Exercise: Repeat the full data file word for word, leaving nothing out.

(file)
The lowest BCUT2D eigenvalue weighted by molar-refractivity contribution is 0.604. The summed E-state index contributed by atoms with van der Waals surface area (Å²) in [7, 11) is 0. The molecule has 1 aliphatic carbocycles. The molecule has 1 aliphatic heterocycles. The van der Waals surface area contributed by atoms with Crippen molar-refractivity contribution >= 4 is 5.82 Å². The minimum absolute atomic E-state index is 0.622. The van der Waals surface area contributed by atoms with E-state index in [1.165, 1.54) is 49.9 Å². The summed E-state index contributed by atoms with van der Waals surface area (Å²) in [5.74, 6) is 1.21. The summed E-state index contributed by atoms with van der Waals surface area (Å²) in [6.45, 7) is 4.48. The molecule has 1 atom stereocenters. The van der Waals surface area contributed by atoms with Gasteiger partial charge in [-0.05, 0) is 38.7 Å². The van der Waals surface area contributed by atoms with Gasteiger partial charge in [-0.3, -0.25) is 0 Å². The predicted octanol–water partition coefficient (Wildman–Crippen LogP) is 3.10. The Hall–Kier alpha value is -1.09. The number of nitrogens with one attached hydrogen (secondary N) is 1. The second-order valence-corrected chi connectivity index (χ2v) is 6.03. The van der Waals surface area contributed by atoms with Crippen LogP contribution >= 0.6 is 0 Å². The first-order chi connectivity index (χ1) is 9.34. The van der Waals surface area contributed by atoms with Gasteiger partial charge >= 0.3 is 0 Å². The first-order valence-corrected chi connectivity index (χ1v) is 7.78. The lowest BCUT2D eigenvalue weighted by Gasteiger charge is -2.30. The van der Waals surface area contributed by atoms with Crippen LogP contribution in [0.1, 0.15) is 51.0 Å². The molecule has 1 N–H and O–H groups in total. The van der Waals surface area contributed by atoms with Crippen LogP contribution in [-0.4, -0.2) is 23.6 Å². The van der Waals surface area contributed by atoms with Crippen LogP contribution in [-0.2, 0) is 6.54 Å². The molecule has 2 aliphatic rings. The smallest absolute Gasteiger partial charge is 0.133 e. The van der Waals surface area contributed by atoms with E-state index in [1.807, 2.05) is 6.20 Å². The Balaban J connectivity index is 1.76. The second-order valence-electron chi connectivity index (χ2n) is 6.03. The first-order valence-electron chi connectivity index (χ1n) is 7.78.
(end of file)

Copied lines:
The lowest BCUT2D eigenvalue weighted by molar-refractivity contribution is 0.604. The summed E-state index contributed by atoms with van der Waals surface area (Å²) in [7, 11) is 0. The molecule has 1 aliphatic carbocycles. The molecule has 1 aliphatic heterocycles. The van der Waals surface area contributed by atoms with Crippen molar-refractivity contribution >= 4 is 5.82 Å². The minimum absolute atomic E-state index is 0.622. The van der Waals surface area contributed by atoms with E-state index in [1.165, 1.54) is 49.9 Å². The summed E-state index contributed by atoms with van der Waals surface area (Å²) in [5.74, 6) is 1.21. The summed E-state index contributed by atoms with van der Waals surface area (Å²) in [6.45, 7) is 4.48. The molecule has 1 atom stereocenters. The van der Waals surface area contributed by atoms with Gasteiger partial charge in [-0.05, 0) is 38.7 Å². The van der Waals surface area contributed by atoms with Gasteiger partial charge in [-0.3, -0.25) is 0 Å². The predicted octanol–water partition coefficient (Wildman–Crippen LogP) is 3.10. The Hall–Kier alpha value is -1.09. The number of nitrogens with one attached hydrogen (secondary N) is 1. The second-order valence-corrected chi connectivity index (χ2v) is 6.03. The van der Waals surface area contributed by atoms with Crippen LogP contribution >= 0.6 is 0 Å². The first-order chi connectivity index (χ1) is 9.34. The van der Waals surface area contributed by atoms with Gasteiger partial charge >= 0.3 is 0 Å². The first-order valence-corrected chi connectivity index (χ1v) is 7.78. The lowest BCUT2D eigenvalue weighted by Gasteiger charge is -2.30. The van der Waals surface area contributed by atoms with Crippen LogP contribution in [0.1, 0.15) is 51.0 Å². The molecule has 1 N–H and O–H groups in total. The van der Waals surface area contributed by atoms with Crippen LogP contribution in [-0.4, -0.2) is 23.6 Å². The van der Waals surface area contributed by atoms with Crippen LogP contribution in [-0.2, 0) is 6.54 Å². The molecule has 2 aliphatic rings. The smallest absolute Gasteiger partial charge is 0.133 e. The van der Waals surface area contributed by atoms with E-state index in [1.807, 2.05) is 6.20 Å². The Balaban J connectivity index is 1.76. The second-order valence-electron chi connectivity index (χ2n) is 6.03. The first-order valence-electron chi connectivity index (χ1n) is 7.78.